Mike Ehrmann, Getty Images
SALT LAKE CITY — As a member of the media, I depend on people talking. And yet, I offer this friendly advice to LeBron James:
Just shut up already. Please, save yourself. JUST SAY NO — TO TALKING. When you feel the urge to talk, eat something or chew on that gooey mouth guard some more.
There's a reason everyone in the country was pulling against LeBron this season, and it is only partially connected to the abandonment of his hometown team. He can't keep his mouth closed.
There is something to say for not having something to say. For instance, he can't keep saying things like this:
"At the end of the day," he told reporters after losing the championship to the Dallas Mavericks Sunday night, "all the people that were rooting for me to fail ... at the end of the day, tomorrow they have to wake up and have the same life that [they had] before they woke up today. They got the same personal problems they had today. And I'm going to continue to live the way I want to live and continue to do the things I want to do."
Great, that should help. Who's advising this guy, Terrell Owens? Memo to LeBron: Whether you win or lose, our lives are the same, but Sunday night was AWESOME and thank you. It certainly cheered life for we Little People who don't have a mansion to go home to and had to report to the coal mines on Monday morning.
When everything you say has been so wrong, it's time to shut it.
Has the country ever been so united against one athlete? Cheering for LeBron was like cheering for Ivan Drago. It began a national pastime. TV ratings for the last three games of the Mavericks-Heat series surpassed those for the same games in last year's NBA Finals, which featured the Lakers and Celtics, the most celebrated teams in basketball. Viewership soared by 22 percent over last year's Game 6. There's only one explanation: People wanted to see LeBron fail.
Admit it: You enjoyed it so much you even watched the post-game celebration with all those inane interviews.
James has only himself to blame. Every time he opens his mouth he reveals a certain arrogance, which is probably to be expected from a guy who has had everything handed to him since he was a teenager – Madison Avenue, the NBA, the media, a ticket to the Hall of Fame. It's the type of arrogance that makes it impossible to embrace even a freakishly gifted athlete.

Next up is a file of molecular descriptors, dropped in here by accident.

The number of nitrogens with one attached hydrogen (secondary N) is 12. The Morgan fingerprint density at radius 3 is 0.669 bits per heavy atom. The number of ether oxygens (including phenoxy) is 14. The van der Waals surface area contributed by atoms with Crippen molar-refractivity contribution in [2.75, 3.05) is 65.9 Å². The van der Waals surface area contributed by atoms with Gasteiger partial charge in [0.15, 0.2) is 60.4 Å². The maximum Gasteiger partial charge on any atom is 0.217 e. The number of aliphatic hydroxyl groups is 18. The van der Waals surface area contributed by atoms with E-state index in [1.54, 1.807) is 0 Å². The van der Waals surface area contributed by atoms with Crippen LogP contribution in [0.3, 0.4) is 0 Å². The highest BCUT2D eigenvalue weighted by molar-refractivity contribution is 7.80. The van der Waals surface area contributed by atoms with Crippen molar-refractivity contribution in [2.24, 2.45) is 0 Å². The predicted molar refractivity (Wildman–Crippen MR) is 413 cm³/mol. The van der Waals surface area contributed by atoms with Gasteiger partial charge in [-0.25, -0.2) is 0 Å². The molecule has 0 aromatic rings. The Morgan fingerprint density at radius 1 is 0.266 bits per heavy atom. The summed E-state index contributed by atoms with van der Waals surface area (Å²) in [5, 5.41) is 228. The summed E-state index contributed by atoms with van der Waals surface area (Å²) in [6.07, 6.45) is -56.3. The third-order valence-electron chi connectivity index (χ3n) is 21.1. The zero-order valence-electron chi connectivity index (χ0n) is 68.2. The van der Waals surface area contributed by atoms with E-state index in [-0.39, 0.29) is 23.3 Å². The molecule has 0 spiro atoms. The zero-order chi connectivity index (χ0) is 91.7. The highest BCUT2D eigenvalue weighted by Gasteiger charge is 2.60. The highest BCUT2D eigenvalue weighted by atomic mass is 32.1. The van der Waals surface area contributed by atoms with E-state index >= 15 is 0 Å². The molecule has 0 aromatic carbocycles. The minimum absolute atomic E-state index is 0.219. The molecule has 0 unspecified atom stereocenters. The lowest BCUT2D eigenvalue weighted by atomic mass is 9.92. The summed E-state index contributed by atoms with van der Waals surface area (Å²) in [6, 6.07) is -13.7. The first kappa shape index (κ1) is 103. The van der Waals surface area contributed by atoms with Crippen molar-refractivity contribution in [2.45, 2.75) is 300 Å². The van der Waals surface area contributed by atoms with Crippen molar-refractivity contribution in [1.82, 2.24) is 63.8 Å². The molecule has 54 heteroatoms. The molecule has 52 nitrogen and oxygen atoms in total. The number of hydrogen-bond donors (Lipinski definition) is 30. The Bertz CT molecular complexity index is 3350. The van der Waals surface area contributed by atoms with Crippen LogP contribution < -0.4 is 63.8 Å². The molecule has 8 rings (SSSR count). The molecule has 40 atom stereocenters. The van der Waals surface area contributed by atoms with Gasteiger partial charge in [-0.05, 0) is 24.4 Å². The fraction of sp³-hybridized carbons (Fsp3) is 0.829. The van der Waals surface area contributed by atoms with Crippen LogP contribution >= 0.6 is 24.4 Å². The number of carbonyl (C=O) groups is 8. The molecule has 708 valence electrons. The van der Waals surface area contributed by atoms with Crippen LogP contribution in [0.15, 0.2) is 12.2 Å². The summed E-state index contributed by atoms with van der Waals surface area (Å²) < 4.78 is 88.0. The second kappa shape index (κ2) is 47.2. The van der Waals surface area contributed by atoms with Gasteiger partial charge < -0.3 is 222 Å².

Even LeBron's much-criticized jump from Cleveland to Miami might have been forgivable for many fans if he had orchestrated it graciously and kept his mouth shut. Instead, he was the star of that excruciatingly painful TV special – "The Decision" — in which he was interviewed by the equally insufferable Jim Gray before announcing that he was "taking his talents" to South Beach. It was a study in self-absorption.
Then he made it worse with his surreal "welcome to Miami" party, featuring James, Dwyane Wade and Chris Bosh on stage with the neon signs and smoke machines and colored lights. Swept up in the moment, James announced that he had come to Miami to win "not one, not two, not three, not four, not five, not six, not seven" championships. "And when I say that, I really believe it," he said smiling.
Ugh. Was he trying to make himself a target?
Then things went from bad to worse. He made a TV commercial – 90 seconds long – in which he pled for sympathy, using the word "I" constantly and asking "What should I do?" The fact that he had CHOSEN1 tattooed on his shoulders didn't help.
There was more, such as the time a CNN reporter served up an excuse for him, asking if his falling out with the public was the result of racism – and of course James agreed and ran with it.
The transformation of James into a villain was complete. Like Tiger Woods, Michael Vick, Barry Bonds, Lance Armstrong, Marion Jones and Owens, he self-destructed. He is his own worst enemy.
After saying he doesn't care what anyone thinks about him, LeBron tweeted this message last year: "Don't think for one (minute) that I haven't been taking mental notes of everyone taking shots at me this summer. And I mean everyone!"
LeBron could have learned something from, of all people, Carlos Boozer. Boozer's departure from both the Cleveland Cavaliers and the Utah Jazz were unpopular, controversial and considered disloyal, but he had the good sense not to talk or respond to criticism.
It's not too late for LeBron. He could win back his popularity and possibly sympathy – even Vick was able to do that – but first he'll have to learn to control his mouth.
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